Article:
Sean Hobbes New Single “They Never Told You” from the release ‘The Cyclic Nature of Love’

Sean Hobbes’ single, “They Never Told You,” is an atmospheric ballad. Yes, it’s a type of piano ballad, but it’s more than just that. It opens with what sounds a little like wind sound effects, before the piano part kicks in. Hobbes sings this lyric with a soulful vocal that sometimes resembles Stevie Wonder. Although it builds tension at its chorus, this song also stays at a consistently measured pace. It’s meditative and reflective, rather than an exercise in creating sonic momentum.

Lyrically, this song, which is taken from Hobbes’ The Cyclic Nature of Love, is somewhat difficult to interpret. It sometimes sounds like a sad breakup song. “Listening to you now, not holding your hand,” suggests a relationship that no longer includes a romantic element. However, much of the rest of these words are more philosophical than romantic.


Whatever the inspiration for this song. At one point Hobbes sings, “Every other day I’m losing my mind.” He doesn’t say this in a joking way; instead, he sings it like he means it. Although Hobbes has been described as a blue-eyed soul singer, somewhat in the mold of artists like Bill Withers and Sam Cooke, this song is far more Withers-y (thoughtfully introspective), than it is Cooke-esque (mostly straightforward love songs). He’s based in New Orleans, which is an appropriate place for a modern-day soul artist to reside.

In one respect, it’s admirable how Hobbes is able to express intimate details in this relationship. Being this vulnerable can’t be easy – especially when one’s innermost thoughts are sent out to the wider public in song. However, the more detailed and personable the lyrics are, the less relatable these words can sometimes be. We don’t know who Hobbes is talking about, and to paraphrase an old magazine advertising slogan, ‘inquiring minds want to know.’ The song might be taken as a sort of tease. Hobbes is only telling us so much; the rest we’ll need to guess or attempt to interpret. A more generalized lyric may have given this song more universal appeal. Nevertheless, Hobbes is keeping the names involved close to the vest. It may feel relatable, in some regards, but it’s really not.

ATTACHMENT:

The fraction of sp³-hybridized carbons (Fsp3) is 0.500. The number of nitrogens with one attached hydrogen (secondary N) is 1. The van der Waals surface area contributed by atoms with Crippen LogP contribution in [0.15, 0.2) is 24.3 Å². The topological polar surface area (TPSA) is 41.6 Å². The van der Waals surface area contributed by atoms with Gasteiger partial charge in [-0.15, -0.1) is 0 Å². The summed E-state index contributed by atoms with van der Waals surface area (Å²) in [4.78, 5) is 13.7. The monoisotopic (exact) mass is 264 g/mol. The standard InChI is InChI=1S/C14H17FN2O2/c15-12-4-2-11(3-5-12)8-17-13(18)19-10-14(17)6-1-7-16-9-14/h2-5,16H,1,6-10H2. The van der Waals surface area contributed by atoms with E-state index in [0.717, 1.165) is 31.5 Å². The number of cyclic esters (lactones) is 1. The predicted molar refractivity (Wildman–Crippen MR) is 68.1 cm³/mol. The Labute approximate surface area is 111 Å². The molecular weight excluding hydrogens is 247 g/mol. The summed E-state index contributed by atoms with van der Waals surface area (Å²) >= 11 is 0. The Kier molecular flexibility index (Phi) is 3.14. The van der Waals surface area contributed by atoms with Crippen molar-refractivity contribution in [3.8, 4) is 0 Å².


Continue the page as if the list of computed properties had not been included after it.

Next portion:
The project’s title may give us more clues. The Cyclic Nature of Love suggests a song cycle that explores many of the different angles of love. This song, then, may make even more sense within the context of the album.

Even if this song’s words beguile you, more than inform you, the sound of Hobbes’ voice is worth the listen alone. This track is a relatively slow one and makes one wonder what Hobbes sounds like when he fully opens and really lets loose. He certainly is soulful, and it’s easy to imagine this voice coming through the radio. There will always be an audience for sincere soul music, like “They Never Told You.” The artists that keep coming to mind while listening to Sean Hobbes are Hall & Oates. Not the MTV-era Hall & Oates, but that duo’s earlier, 70s era. Back then, they were also described as blue-eyed soul, but were also categorized as quirky singer-songwriters. In the best sort of way, Sean Hobbes also straddles that unusual artistic line.

-Dan MacIntosh